International Development (BSc (Hons))Back
Explore This Programme
Are you interested in human rights, health, education and the environment in the context of development? Or the UN's Sustainable Development Goals and the fight against global hunger and poverty? If so, this programme will be of interest to you.
Our BSc International Development degree is the first undergraduate programme in Ireland to have a primary focus on international development. This course will help you understand key issues of development and deliver skills such as languages, research techniques and project management. In your third year, you will have the opportunity to undertake a five-month work placement; this usually takes place with an overseas development agency based in Africa, Asia or Latin America.
The course addresses key challenges in global development and includes the following:
- poverty and hunger
- agricultural and rural development
- food policy and food systems
- human rights, governance and gender
- health and development
- climate change
- role of international development agencies and non-governmental organisations
- migration and refugees
Among our goals, we aim to expand your understanding and skill base so that you can address global issues. These goals include:
- understanding the multidimensional nature of international development
- understanding the cross-disciplinary methods for the analysis of key development challenges
- equipping you with practical skills to address global challenges
- ensuring you can work effectively as individuals and in team settings
Year 1 Core Modules (50 credits)
- FE1005 Introduction to Development Studies (10 credits)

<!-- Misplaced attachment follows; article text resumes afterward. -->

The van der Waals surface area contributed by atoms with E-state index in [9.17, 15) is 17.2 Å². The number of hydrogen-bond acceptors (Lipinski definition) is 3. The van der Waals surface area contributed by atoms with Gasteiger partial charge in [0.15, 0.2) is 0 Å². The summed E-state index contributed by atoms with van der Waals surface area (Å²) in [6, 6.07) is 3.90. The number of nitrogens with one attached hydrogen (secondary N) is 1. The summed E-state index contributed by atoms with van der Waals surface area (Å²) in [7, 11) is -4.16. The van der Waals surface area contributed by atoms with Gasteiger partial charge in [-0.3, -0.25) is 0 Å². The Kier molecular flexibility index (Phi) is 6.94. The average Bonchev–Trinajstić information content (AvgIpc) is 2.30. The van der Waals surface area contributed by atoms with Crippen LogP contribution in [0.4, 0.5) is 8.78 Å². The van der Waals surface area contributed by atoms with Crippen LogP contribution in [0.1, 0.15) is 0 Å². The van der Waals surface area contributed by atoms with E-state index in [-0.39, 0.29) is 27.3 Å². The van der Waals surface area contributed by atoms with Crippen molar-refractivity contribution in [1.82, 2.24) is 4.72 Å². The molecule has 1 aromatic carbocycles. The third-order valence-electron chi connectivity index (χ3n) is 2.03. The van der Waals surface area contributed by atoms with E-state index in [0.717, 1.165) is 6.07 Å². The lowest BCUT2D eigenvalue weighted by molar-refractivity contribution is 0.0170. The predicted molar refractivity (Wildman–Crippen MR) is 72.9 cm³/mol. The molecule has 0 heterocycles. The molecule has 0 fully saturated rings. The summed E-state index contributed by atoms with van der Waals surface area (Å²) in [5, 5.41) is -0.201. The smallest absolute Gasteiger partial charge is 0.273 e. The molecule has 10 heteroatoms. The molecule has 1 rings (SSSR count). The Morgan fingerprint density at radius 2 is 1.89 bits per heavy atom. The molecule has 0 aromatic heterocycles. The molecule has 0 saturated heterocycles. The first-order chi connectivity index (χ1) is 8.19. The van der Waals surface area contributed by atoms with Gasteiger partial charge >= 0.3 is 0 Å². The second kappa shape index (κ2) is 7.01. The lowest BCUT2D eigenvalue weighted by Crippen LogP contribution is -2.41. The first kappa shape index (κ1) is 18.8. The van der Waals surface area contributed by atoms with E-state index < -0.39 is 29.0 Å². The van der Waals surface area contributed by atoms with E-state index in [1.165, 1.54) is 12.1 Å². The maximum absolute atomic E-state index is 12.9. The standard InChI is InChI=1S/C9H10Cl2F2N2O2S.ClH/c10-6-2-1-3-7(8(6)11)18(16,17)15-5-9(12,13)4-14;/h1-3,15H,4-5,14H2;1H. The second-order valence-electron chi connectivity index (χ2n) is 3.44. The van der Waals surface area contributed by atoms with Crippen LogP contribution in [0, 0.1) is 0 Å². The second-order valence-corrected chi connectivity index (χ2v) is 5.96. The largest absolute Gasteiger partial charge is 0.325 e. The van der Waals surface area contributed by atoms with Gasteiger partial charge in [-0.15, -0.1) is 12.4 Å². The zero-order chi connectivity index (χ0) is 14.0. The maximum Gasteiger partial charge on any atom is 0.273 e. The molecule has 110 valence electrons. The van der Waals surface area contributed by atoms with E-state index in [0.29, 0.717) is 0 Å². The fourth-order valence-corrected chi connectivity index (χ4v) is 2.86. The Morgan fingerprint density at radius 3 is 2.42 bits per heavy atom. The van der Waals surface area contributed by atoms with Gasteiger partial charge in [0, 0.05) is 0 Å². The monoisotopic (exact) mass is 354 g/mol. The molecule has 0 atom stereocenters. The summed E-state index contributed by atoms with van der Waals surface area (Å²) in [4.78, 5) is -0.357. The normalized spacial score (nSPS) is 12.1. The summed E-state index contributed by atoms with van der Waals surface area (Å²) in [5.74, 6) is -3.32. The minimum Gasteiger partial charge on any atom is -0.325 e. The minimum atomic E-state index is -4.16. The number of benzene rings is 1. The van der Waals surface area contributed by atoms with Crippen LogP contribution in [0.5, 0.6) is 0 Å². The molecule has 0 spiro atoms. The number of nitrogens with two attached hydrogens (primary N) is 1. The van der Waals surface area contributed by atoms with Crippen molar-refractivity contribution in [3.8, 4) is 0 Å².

- FE1008 Data in Development Studies (5 credits)
- FE1014 Communication and Facilitation Skills in Development (5 credits)
- FE1019 Introduction to Food and Agricultural Economics (5 credits)
- FE1023 Socio-Economic Concepts for International Development & Food Policy (5 credits)
- FE1024 Introduction to Development Economics (5 credits)
- FE1025 Introduction to Sustainable Rural Development (5 credits)
- GV1218 International Politics (5 credits)
- SC1012 Introduction to Sociology (Part A) (5 credits)
Elective Modules (choose 10 credits)
- FR0105 Introduction to French (5 credits)
- FR1005 French for Near Beginners (5 credits)
- FR1105 Threshold French (5 credits)
- FR1107 French for Reading Purposes I (5 credits)
- HS0028 Spanish Language (Beginner Level) (10 credits)
- GV1102 Introduction to Government and Politics (5 credits)
- GV1204 Democracy, Ideology and Utopia (5 credits)
- GV1400 Local Development and Public Health (5 credits)
- MG1000 Principles of Management (5 credits)
Year 2 Core Modules
- Food Policy
- Globalisation and Development
- Sustainable Livelihoods
- Supply Chain Management
- Human Rights Law
- Race and Ethnicity
- Small Enterprise Development
You can also pursue optional courses in languages, health, nutrition or government.
Year 3 Core Modules
- Programme Planning and Management
- Research Methods
- Agricultural Systems in The Developing World
- Gender and Development
- Microfinance or Food Marketing
A key undertaking in Year 3 is the 24-week work placement: in most cases, the placement is overseas in a developing country working with a development organisation.
In your final year, you will write a dissertation on a topic relevant to international development. You will also study modules in:
- Advanced Programme Planning
- Global Food Policy
- Humanitarian Action
- Contemporary Issues in Development
In addition, you can take optional courses in rural development, co-operatives, markets and social policy, languages, health and government.
See the College Calendar (BSc International Development) for more detailed information on the programme and the Book of Modules for a more detailed description of programme modules.
Why Choose This Course